"We are just starting to see large drops in electricity emissions from the recent increases in wind and solar deployment, with more to come from wind and solar currently being built," Dr Stocks said.
"Government policy that is more stable and supportive of renewable energy than at present would encourage continued or accelerated deployment of solar and wind energy.
"If the Federal Government helps companies to quickly build more transmission to allow electricity from wind and solar farms to reach our cities and cross state borders, then emissions will continue to decline."
Professor Blakers said an additional undersea cable between Tasmania and Victoria would improve access by mainland states to the wind and hydro generation and storage resources of Tasmania.
"The extra cable would also reduce the effect on Tasmania of occasional outages of the single existing undersea transmission cable," he said.
Professor Blakers said state governments can establish Renewable Energy Zones to overcome outdated transmission rules, in collaboration with or separately from the Federal Government.
"These zones would be in places with good wind, sun and pumped-hydro energy storage resources. The role of Government is to help companies provide new high-capacity transmission from these zones to cities, either through new powerlines or upgrades to existing transmission," he said.
"There are straightforward solutions to the teething problems of technical change in the energy industry - though not without some political headaches."
Across government contract for the supply of electricity
The Government of South Australia (State) invites proposals for an across government contract for 100% of its electricity supply requirements.
This open RFP is the first stage of a two stage Procurement Process. Following completion of the evaluation of RFP responses, shortlisted Respondents will be invited to respond to a selective Request for Tender (RFT).
The State is a significant user of electricity consuming in aggregate approximately 500 GWh each year. The State’s contract for electricity supply and retail services for all State sites covered by this Procurement Process has a current expiry date of 31 October 2020 with options to extend to 31 December 2021.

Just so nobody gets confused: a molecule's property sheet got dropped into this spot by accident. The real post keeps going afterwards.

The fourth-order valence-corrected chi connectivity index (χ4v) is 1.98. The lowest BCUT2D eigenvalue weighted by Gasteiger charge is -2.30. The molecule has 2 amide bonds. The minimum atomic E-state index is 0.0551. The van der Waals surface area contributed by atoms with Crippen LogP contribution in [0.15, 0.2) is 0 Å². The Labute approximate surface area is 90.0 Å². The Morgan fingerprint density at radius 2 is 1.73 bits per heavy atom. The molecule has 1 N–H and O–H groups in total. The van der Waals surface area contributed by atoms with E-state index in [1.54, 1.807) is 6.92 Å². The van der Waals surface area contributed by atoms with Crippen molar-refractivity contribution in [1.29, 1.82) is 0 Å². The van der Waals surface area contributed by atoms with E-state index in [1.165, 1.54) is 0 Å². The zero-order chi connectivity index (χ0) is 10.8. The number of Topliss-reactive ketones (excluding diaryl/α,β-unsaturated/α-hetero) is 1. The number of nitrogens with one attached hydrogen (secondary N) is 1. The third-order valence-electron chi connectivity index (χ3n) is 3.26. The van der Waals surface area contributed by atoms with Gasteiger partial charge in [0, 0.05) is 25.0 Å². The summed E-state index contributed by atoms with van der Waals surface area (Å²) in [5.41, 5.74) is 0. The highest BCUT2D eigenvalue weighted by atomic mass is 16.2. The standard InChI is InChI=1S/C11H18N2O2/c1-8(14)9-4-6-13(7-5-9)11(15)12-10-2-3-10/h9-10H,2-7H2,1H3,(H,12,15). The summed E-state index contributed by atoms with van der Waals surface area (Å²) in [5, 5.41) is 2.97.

The State’s electricity demand is categorised as follows:
- Large sites (greater than 160 MWh p.a.) – approximately 637 NMIs consuming approximately 405 GWh p.a.
- Small sites (less than 160 MWh p.a.) – approximately 6,117 NMIs consuming approximately 66 GWh p.a.
- Unmetered lighting (street and traffic lights) – 61 NMIs consuming approximately 27 GWh p.a.
State bodies responsible for this demand include hospitals, schools, police stations, emergency services assets and general government administration buildings.
Typically, the State has contracted for its electricity supply using a bundled energy supply and retail contract for terms of between 2 and 4 years.
In 2017, the State contracted with an organisation to develop a solar thermal plant in Port Augusta to provide for the State’s electricity needs. The 20 year contracting arrangement comprised a Generation Project Agreement (GPA) for the supply of electricity and an Electricity Retail Services Agreement (ERSA) for the provision of retail services. The contracting arrangement was due to start providing electricity from 1 November 2020 when the normal term of the current arrangement is due to end.
The solar thermal plant project did not achieve financial close and so, in April 2019, the State terminated the contract. As a result, the State is now seeking to contract for 100% of its electricity supply requirements from the end of the normal term of the current arrangement on 1 November 2020 (or potentially later subject to extending the term of the existing arrangement up to 31 December 2021).